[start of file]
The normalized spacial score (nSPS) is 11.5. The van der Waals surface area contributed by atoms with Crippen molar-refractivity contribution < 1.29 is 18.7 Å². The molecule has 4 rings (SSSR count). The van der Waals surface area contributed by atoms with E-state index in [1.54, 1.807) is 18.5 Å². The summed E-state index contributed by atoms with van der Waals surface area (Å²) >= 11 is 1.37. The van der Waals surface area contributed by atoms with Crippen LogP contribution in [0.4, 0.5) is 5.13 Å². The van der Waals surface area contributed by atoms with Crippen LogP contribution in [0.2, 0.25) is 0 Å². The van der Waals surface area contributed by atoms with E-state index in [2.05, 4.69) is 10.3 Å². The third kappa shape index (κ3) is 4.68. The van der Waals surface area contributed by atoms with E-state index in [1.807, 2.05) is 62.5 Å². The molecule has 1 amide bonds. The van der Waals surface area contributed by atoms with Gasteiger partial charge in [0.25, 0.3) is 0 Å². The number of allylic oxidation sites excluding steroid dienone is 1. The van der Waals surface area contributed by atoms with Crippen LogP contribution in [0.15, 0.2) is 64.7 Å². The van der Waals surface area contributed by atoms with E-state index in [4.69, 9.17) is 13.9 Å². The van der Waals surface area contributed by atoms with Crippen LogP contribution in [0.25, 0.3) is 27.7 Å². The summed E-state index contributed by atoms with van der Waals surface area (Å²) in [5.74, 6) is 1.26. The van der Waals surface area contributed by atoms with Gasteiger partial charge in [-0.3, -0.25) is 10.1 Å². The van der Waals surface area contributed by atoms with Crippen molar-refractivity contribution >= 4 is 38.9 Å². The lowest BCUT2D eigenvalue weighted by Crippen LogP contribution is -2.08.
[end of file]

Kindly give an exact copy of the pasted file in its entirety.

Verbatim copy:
The normalized spacial score (nSPS) is 11.5. The van der Waals surface area contributed by atoms with Crippen molar-refractivity contribution < 1.29 is 18.7 Å². The molecule has 4 rings (SSSR count). The van der Waals surface area contributed by atoms with E-state index in [1.54, 1.807) is 18.5 Å². The summed E-state index contributed by atoms with van der Waals surface area (Å²) >= 11 is 1.37. The van der Waals surface area contributed by atoms with Crippen LogP contribution in [0.4, 0.5) is 5.13 Å². The van der Waals surface area contributed by atoms with Crippen LogP contribution in [0.2, 0.25) is 0 Å². The van der Waals surface area contributed by atoms with E-state index in [2.05, 4.69) is 10.3 Å². The third kappa shape index (κ3) is 4.68. The van der Waals surface area contributed by atoms with E-state index in [1.807, 2.05) is 62.5 Å². The molecule has 1 amide bonds. The van der Waals surface area contributed by atoms with Gasteiger partial charge in [0.25, 0.3) is 0 Å². The number of allylic oxidation sites excluding steroid dienone is 1. The van der Waals surface area contributed by atoms with Crippen LogP contribution in [0.15, 0.2) is 64.7 Å². The van der Waals surface area contributed by atoms with E-state index in [4.69, 9.17) is 13.9 Å². The van der Waals surface area contributed by atoms with Crippen LogP contribution in [0.25, 0.3) is 27.7 Å². The summed E-state index contributed by atoms with van der Waals surface area (Å²) in [5.74, 6) is 1.26. The van der Waals surface area contributed by atoms with Gasteiger partial charge in [-0.3, -0.25) is 10.1 Å². The van der Waals surface area contributed by atoms with Crippen molar-refractivity contribution >= 4 is 38.9 Å². The lowest BCUT2D eigenvalue weighted by Crippen LogP contribution is -2.08.